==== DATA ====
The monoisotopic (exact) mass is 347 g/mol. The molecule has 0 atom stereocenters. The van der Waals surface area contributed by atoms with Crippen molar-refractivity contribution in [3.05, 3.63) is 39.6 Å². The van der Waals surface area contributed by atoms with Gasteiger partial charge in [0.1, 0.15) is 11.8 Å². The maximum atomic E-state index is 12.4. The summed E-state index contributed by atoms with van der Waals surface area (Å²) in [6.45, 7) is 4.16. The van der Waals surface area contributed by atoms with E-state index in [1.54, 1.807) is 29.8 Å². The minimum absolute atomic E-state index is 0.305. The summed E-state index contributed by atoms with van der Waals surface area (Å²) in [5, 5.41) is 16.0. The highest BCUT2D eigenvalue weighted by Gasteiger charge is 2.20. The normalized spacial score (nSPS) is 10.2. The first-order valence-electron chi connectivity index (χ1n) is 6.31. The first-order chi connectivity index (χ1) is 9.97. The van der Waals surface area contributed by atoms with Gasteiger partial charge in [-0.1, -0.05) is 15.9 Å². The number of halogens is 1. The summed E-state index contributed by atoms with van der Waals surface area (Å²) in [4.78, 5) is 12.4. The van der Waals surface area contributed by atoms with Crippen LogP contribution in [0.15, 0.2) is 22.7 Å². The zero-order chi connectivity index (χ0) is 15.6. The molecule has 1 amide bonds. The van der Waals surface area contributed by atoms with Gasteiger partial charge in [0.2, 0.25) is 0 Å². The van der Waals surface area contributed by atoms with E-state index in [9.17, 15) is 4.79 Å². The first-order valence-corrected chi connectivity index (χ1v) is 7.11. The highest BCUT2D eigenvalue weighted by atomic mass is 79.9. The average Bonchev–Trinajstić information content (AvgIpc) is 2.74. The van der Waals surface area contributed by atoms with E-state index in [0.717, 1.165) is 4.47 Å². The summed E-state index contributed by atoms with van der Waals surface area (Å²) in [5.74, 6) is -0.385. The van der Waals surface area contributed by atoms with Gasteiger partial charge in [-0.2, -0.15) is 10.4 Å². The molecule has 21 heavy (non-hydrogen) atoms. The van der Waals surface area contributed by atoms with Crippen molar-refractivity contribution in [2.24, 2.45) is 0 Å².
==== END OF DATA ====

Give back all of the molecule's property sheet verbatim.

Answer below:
The monoisotopic (exact) mass is 347 g/mol. The molecule has 0 atom stereocenters. The van der Waals surface area contributed by atoms with Crippen molar-refractivity contribution in [3.05, 3.63) is 39.6 Å². The van der Waals surface area contributed by atoms with Gasteiger partial charge in [0.1, 0.15) is 11.8 Å². The maximum atomic E-state index is 12.4. The summed E-state index contributed by atoms with van der Waals surface area (Å²) in [6.45, 7) is 4.16. The van der Waals surface area contributed by atoms with E-state index in [1.54, 1.807) is 29.8 Å². The minimum absolute atomic E-state index is 0.305. The summed E-state index contributed by atoms with van der Waals surface area (Å²) in [5, 5.41) is 16.0. The highest BCUT2D eigenvalue weighted by Gasteiger charge is 2.20. The normalized spacial score (nSPS) is 10.2. The first-order valence-electron chi connectivity index (χ1n) is 6.31. The first-order chi connectivity index (χ1) is 9.97. The van der Waals surface area contributed by atoms with Gasteiger partial charge in [-0.1, -0.05) is 15.9 Å². The number of halogens is 1. The summed E-state index contributed by atoms with van der Waals surface area (Å²) in [4.78, 5) is 12.4. The van der Waals surface area contributed by atoms with Crippen LogP contribution in [0.15, 0.2) is 22.7 Å². The zero-order chi connectivity index (χ0) is 15.6. The molecule has 1 amide bonds. The van der Waals surface area contributed by atoms with Gasteiger partial charge in [0.2, 0.25) is 0 Å². The van der Waals surface area contributed by atoms with E-state index in [9.17, 15) is 4.79 Å². The first-order valence-corrected chi connectivity index (χ1v) is 7.11. The highest BCUT2D eigenvalue weighted by atomic mass is 79.9. The average Bonchev–Trinajstić information content (AvgIpc) is 2.74. The van der Waals surface area contributed by atoms with E-state index in [0.717, 1.165) is 4.47 Å². The summed E-state index contributed by atoms with van der Waals surface area (Å²) in [5.74, 6) is -0.385. The van der Waals surface area contributed by atoms with Gasteiger partial charge in [-0.2, -0.15) is 10.4 Å². The molecule has 21 heavy (non-hydrogen) atoms. The van der Waals surface area contributed by atoms with Crippen molar-refractivity contribution in [2.24, 2.45) is 0 Å².